West’s Rafters Head Down a Year of Wild Rivers


It’s been another year of high, strong water for rafters on California and Arizona rivers--conditions that mean a longer season, more adrenaline and more danger.

This doesn’t mean everyone should stay on dry land, but as California enters its traditionally busiest rafting month of the year, this does mean that the smartest rafters will evaluate conditions more carefully and question outfitters closely about their expertise and procedures.

The alternatives can be dire. In the first half of 1998, authorities have counted at least 11 deaths on California rivers. Outfitters argue that some of those deaths cannot fairly be considered rafting casualties, but whatever the number, all concede that this is a difficult year. The previous deadliest year in recent memory was 1993, when 12 rafters died. Though authorities estimate that 280,000 of the 500,000 rafters who float down California rivers yearly are under the supervision of outfitters, most of the deaths have been among rafters who were paddling on their own.

Authorities also note that many of those who get into the most trouble have ventured into the water with inadequate equipment. On June 20, a 47-year-old woman and 12-year-old boy died after falling from an air mattress on Chico Creek in Butte County.


Inexperience also can be troublesome. “You stick a normal driver in a race car, and you have a problem,” said Gregg Armstrong, co-owner of All-Outdoors Whitewater Rafting of Walnut Creek. But for experienced river-runners, he added, “this is the equivalent of [a skier facing] 4 feet of light powder in the Sierra.”

Some good questions to ask a prospective outfitter: How old is the company, and how long has it been operating on this river? Does the company belong to statewide or national trade groups? What kind of vessels does the company provide? What background do the guides have? Who trains them? What provisions are made for children? Can the company provide references?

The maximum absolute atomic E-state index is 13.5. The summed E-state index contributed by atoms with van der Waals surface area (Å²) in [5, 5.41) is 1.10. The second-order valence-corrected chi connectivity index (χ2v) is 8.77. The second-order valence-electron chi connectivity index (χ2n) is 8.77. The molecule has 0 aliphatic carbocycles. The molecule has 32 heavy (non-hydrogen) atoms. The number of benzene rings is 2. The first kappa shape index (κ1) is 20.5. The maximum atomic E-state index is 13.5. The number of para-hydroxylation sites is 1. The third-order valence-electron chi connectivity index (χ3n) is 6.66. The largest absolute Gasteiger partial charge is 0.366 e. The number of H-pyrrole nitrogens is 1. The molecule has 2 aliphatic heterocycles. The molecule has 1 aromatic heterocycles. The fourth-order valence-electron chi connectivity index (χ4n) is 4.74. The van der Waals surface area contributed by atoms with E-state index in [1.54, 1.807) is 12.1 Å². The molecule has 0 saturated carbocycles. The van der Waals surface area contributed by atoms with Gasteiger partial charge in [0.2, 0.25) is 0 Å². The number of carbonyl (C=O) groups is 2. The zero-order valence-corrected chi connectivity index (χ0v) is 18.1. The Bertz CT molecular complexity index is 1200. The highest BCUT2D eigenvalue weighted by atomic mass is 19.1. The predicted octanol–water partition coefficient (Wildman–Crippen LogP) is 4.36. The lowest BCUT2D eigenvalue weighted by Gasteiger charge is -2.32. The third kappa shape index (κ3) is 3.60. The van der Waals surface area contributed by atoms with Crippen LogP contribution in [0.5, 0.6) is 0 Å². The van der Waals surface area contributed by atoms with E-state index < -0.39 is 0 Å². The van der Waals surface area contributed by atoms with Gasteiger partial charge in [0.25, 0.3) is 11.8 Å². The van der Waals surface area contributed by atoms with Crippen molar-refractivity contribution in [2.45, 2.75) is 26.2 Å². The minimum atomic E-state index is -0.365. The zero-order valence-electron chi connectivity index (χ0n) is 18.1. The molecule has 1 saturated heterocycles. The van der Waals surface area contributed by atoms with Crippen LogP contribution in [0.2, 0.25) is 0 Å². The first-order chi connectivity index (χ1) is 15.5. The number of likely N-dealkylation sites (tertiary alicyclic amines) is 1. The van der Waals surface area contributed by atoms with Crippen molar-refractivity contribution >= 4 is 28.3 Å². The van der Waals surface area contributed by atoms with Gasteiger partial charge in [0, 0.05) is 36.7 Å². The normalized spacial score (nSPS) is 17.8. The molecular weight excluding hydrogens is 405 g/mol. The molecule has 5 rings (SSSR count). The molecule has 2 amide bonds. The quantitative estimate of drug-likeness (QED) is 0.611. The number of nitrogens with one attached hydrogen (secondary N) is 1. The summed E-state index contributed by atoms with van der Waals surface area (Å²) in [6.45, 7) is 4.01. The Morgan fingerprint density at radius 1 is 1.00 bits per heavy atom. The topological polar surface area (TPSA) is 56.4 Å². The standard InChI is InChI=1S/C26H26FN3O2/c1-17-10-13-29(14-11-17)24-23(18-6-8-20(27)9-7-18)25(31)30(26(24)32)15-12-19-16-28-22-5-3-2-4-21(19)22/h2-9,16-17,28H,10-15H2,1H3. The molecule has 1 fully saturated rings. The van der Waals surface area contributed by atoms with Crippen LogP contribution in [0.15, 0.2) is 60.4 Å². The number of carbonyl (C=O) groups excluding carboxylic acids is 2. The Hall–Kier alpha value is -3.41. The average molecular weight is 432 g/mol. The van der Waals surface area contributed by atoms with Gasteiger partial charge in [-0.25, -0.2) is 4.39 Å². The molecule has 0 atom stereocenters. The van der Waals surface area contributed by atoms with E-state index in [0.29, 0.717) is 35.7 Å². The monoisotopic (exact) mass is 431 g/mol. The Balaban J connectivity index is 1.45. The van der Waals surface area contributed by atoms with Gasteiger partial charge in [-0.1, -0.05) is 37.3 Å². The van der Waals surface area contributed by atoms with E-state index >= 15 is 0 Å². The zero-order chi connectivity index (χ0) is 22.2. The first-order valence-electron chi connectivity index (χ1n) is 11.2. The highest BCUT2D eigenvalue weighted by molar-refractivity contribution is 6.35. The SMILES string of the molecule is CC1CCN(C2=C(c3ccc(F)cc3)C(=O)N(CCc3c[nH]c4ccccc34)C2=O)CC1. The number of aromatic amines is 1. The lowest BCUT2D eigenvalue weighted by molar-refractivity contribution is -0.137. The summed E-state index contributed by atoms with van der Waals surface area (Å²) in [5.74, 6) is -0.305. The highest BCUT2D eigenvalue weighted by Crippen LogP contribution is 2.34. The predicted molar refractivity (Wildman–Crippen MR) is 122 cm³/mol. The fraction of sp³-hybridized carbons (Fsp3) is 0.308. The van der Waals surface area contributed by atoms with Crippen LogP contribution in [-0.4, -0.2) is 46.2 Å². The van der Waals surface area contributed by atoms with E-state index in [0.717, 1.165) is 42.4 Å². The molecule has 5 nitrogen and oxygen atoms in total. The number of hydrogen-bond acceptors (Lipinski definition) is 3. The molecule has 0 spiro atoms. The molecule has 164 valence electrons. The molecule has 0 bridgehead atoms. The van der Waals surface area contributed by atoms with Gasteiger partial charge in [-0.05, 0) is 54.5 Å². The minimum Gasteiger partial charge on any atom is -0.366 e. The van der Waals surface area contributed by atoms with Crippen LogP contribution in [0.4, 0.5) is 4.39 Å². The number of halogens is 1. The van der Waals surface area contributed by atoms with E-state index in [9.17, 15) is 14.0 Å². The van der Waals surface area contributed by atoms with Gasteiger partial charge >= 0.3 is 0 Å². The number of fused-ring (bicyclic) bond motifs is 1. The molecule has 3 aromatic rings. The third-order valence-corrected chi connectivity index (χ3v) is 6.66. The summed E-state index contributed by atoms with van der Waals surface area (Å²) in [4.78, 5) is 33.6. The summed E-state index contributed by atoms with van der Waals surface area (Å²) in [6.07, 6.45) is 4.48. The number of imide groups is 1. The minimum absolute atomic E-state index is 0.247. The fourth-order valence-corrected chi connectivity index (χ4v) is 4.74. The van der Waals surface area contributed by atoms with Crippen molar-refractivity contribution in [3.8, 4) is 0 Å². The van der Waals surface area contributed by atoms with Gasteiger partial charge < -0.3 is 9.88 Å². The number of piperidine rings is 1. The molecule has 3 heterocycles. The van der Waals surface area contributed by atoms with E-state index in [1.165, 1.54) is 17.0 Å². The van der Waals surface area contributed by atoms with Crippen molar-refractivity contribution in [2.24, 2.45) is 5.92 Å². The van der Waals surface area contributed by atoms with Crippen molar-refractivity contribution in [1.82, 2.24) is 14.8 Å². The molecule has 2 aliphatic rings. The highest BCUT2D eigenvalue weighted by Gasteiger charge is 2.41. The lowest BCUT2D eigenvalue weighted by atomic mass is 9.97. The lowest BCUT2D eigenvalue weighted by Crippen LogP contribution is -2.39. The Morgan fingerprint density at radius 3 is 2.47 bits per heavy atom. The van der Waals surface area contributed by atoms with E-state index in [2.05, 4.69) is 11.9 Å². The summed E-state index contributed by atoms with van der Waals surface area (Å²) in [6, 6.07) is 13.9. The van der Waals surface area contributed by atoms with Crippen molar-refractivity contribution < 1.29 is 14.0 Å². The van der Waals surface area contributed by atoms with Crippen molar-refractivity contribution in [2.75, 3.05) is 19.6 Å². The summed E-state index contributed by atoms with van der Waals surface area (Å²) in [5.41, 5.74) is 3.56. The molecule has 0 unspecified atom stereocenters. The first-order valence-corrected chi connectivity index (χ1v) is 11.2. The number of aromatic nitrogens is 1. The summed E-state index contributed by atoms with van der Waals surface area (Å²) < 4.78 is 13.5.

Questions to ask yourself: Do I want to relax or face a concentration-requiring physical challenge? Do I want to do everything myself, or would I rather spend more and have unglamorous duties (such as cooking and waste management) handled by others?

In California, the commercial river-rafting business amounts to about 60 outfitters operating on about 20 rivers. (Some outfitters arrange kayak and canoe trips too.) The difficulty of the white water is graded from I (calmest) to VI (impassible rapids). The most common problem among rafters is “boating beyond their means,” said Jim Cassady, who runs Pacific River Supply in El Sobrante, Contra Costa County, and has co-written three books on Western river-rafting. To stay safe in the water, he says, a paddler needs to “be realistic about your skills and limitations.”


But risk is part of white-water rafting, and even a carefully chosen outfitter can make no guarantees. In fact, three of this year’s serious river incidents have been associated with commercial rafting companies.